The Michigan Daily-Friday, February 12, 1982-Page 3
En gneering to start
Paramedical system unveiled
By LISA CRUMRINE
The University's College of Engineer-
ing is preparing to begin a new
epoperative education program which
may enhance greatly the reputation of
the college's graduates.
Cooperative education programs
allow students to spend three months
learning at school and the next three
months learning work skills on the
job. Engineering companies will pay
the students for their work in .the
IF ALL GOES according to plan,
some students will be placed with
area industries by May of this year,
said Donald Peterson, director of the
college's placement office.
The companies affiliated with co-op
programs are to offer salaried work
assignments which reinforce the
student's eduation. A student would
be hired by a company and would be
given increasingly more difficult
asignments to increase his or her
level of expertise, Peterson ex-
At the present time, the University
of Michigan is one of the few major
universities whose engineering
colleges do not have a co-op program,
in existence. However, the University
of Michigan-Dearborn campus does
offer such a co-op program.
SO FAR, industries around
Michigan seem receptive to the
program, Peterson said. "We have
some who we feel will be interested,
but the economic situation may deter
some companies from participating,"
Dow Chemical Company, located in
Midland, already employees 150 co-op
students and, according to a company
spokesperson, would like the Univer-
sity to start a program.
"WE CERTAINLY hope to have
students from the University," said
Tom Lavvorn, director of the
Education Program for Dow's
Michigan division. "We've been
trying to encourage the program for
the last several years."~
Ann Arbor companies, also, are in-
terested in seeing the University
establish a co-operative education
program. Robert DiGiovanni,
spokesperson for the Environmental
Research Institute of Michigan, said,
"The need for this type of program at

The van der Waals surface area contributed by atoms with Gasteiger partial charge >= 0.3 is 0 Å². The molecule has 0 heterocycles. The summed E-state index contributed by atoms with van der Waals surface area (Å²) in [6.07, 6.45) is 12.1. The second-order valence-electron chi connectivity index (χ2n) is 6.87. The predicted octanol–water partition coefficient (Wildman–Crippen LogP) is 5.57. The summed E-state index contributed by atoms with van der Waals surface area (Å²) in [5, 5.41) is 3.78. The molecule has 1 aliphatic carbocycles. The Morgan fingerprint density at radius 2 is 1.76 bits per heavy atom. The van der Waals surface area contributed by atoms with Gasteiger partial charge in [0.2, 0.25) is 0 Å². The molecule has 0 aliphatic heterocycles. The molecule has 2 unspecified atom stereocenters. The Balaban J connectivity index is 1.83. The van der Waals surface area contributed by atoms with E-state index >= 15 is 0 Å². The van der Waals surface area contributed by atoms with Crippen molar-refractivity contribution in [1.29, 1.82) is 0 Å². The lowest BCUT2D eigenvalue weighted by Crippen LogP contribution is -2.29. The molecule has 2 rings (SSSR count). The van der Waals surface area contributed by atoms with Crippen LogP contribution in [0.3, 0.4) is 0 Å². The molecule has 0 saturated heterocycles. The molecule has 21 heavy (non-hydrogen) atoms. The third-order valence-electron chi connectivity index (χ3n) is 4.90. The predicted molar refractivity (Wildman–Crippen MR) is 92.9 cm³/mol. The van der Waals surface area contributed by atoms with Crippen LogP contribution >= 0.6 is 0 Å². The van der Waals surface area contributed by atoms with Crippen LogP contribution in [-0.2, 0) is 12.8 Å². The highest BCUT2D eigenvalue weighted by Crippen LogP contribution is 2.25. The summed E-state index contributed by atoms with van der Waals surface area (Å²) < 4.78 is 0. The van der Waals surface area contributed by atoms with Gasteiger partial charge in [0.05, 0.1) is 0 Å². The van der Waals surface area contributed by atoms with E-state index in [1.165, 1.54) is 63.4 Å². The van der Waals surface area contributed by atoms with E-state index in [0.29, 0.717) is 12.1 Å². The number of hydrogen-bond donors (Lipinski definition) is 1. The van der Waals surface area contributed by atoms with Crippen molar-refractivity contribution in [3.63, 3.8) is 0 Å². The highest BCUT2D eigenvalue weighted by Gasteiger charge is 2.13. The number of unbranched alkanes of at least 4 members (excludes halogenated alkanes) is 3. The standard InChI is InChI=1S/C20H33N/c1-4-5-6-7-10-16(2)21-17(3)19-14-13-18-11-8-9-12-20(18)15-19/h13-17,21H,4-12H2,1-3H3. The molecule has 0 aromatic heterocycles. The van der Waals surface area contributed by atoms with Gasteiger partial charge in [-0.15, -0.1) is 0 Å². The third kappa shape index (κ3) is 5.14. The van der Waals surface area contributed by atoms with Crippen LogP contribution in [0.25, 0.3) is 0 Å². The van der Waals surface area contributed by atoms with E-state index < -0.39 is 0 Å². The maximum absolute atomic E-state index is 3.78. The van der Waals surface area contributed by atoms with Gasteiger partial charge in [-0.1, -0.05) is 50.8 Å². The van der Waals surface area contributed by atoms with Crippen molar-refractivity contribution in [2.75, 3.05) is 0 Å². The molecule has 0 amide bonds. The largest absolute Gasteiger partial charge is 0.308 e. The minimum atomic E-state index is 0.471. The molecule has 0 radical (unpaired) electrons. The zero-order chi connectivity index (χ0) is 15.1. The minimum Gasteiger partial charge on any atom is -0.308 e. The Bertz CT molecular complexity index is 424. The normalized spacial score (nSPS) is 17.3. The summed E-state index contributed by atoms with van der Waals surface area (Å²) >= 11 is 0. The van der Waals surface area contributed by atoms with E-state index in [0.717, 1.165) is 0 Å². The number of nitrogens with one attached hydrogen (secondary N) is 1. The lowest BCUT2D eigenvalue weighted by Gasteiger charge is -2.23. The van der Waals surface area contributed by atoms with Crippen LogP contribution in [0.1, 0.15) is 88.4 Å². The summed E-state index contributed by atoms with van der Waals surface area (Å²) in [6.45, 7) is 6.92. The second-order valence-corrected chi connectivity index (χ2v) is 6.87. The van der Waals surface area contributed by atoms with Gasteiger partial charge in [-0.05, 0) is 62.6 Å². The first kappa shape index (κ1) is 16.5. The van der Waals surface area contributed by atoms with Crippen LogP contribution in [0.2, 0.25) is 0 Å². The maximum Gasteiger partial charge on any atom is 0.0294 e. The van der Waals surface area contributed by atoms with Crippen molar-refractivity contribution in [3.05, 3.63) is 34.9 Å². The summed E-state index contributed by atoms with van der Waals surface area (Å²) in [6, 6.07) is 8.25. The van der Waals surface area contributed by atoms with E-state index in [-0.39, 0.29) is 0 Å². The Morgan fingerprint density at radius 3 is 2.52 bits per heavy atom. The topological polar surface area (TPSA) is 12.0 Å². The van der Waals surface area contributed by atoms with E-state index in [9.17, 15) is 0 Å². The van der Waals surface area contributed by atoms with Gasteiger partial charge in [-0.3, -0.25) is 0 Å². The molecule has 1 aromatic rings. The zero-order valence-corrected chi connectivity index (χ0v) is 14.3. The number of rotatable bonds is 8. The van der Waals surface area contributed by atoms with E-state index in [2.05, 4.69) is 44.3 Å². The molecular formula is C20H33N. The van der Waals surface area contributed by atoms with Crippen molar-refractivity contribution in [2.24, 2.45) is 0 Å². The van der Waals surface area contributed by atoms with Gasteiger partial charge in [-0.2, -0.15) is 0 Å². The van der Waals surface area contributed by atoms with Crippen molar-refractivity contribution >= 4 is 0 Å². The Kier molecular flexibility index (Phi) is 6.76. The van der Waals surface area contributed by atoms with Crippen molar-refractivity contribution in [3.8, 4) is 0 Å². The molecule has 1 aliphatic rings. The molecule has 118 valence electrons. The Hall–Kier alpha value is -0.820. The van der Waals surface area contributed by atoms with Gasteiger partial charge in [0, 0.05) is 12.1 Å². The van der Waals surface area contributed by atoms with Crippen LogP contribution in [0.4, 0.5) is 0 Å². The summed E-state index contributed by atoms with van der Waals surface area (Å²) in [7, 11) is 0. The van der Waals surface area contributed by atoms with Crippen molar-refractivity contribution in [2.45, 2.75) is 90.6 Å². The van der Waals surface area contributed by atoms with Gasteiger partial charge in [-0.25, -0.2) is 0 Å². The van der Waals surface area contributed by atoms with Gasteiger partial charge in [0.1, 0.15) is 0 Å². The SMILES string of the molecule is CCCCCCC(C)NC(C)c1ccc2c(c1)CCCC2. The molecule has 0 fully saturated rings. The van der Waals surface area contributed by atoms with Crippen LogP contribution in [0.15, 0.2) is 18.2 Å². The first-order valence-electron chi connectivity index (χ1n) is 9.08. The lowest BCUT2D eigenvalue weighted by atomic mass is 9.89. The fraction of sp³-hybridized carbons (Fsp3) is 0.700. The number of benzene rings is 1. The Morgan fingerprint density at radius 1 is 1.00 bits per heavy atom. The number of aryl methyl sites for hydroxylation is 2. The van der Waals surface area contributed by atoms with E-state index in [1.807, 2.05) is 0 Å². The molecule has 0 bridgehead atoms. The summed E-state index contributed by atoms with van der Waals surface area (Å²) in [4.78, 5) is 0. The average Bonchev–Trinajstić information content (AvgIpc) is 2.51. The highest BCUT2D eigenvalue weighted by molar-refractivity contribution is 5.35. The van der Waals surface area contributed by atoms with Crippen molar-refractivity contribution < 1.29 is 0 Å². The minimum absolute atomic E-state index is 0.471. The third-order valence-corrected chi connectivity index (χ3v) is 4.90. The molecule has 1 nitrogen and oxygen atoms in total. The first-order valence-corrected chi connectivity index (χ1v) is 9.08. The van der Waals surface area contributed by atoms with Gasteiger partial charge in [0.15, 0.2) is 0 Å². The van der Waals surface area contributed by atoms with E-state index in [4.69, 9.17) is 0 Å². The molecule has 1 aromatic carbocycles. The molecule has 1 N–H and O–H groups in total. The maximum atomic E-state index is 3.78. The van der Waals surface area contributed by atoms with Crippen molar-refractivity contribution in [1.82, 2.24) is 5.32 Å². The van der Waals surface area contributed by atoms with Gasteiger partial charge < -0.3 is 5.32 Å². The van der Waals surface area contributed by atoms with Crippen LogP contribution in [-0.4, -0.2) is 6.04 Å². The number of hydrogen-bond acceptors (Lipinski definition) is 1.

the University is long-overdue. ERIM
has an extensive relationship with
other area schools and colleges, in-
cluding students for the Dearborn
Not only do do-op programs offer
benefits to students in terms of prac-
tical, profitable work experience but
companies say that industry gains
from the programs as well.
LAVVORN SAID Dow uses the co-
op program primarily as a recruiting
tool. "We're able to identify better
full-time job candidates earlier on,
and if we're successful, this gives
Dow a better chance of hiring them,"
"Students do valuable work for the
company in a crew-company at-
mosphere," he continued.
While efforts to set up a co-op
program seem promising, funds for
the program may pose a problem for
the College of Engineering, because
the administration of the program
would require additional funds not
already allocated to the College.
"We're going to try to have com-
panies give us some consideration to
help fund the program," Peterson
said. "We're hoping that major com-
panies will be able to give some sup-
port for the program."
UNDERWRITING programs' costs
would be a new procedure for Dow.
"So far, we're not involved in finan-
cing the cots of administrating the
schools' co-op programs.
By KAREN SANDLIN
County and University medical officials yesterday proudly
unveiled a new advanced medical emergency system that
they say will save more lives.
At a press conference yesterday at St. Joseph Mercy
Hospital, officials praised the new paramedical rescue
system-called an Advanced Life Support System-as the
best emergency medical care available.
"WE ARE BEGINNING to provide to urban areas the
highest level of hospital care of anyone anywhere," said Dr.
Richard Burney, who is the director of the new ALS program.
The Ann Arbor-based Huron Valley Ambulance Service
will operate two ambulances with the advanced ALS medical
emergency equipment. Each of the ambulances will be staf-
fed by two specially-trained paramedics and will be equipped
with advanced hospital-to-ambulance communications, as
well as new apparatus to monitor a patient's heart rate and
electrical paddles to shock a failing heart into beating again.
The greatest beneficiary of the new ALS system will be vic-
tims of heart disease and cardiac arrest, said Burney, who
works at University Hospitals.
"I'M VERY excited about the new service," said Dr. John
Mackenzie, chief of emergency services at University
Hospitals. "And there are certain cases in which it's going to
make a big difference."
Dr. John McCabe, head of the Emergency Medical Depar-
tment at St. Joseph's Hospital, stressed that the ALS
paramedics, who each received 450 hours of special training
in addition to their Emergency Medical Technician training,
are only one part of the effort to save the lives of heart attack
"The rock base of ALS is citizen CPR (Cardio-Pulmunary
Resuscitation)," he said. "ALS will only make a big differen-
ce if citizens will learn CPR and not be afraid to use it."
University Hospitals and St. Joseph Mercy Hospital will be
jointly coordinating the ALS program, but other area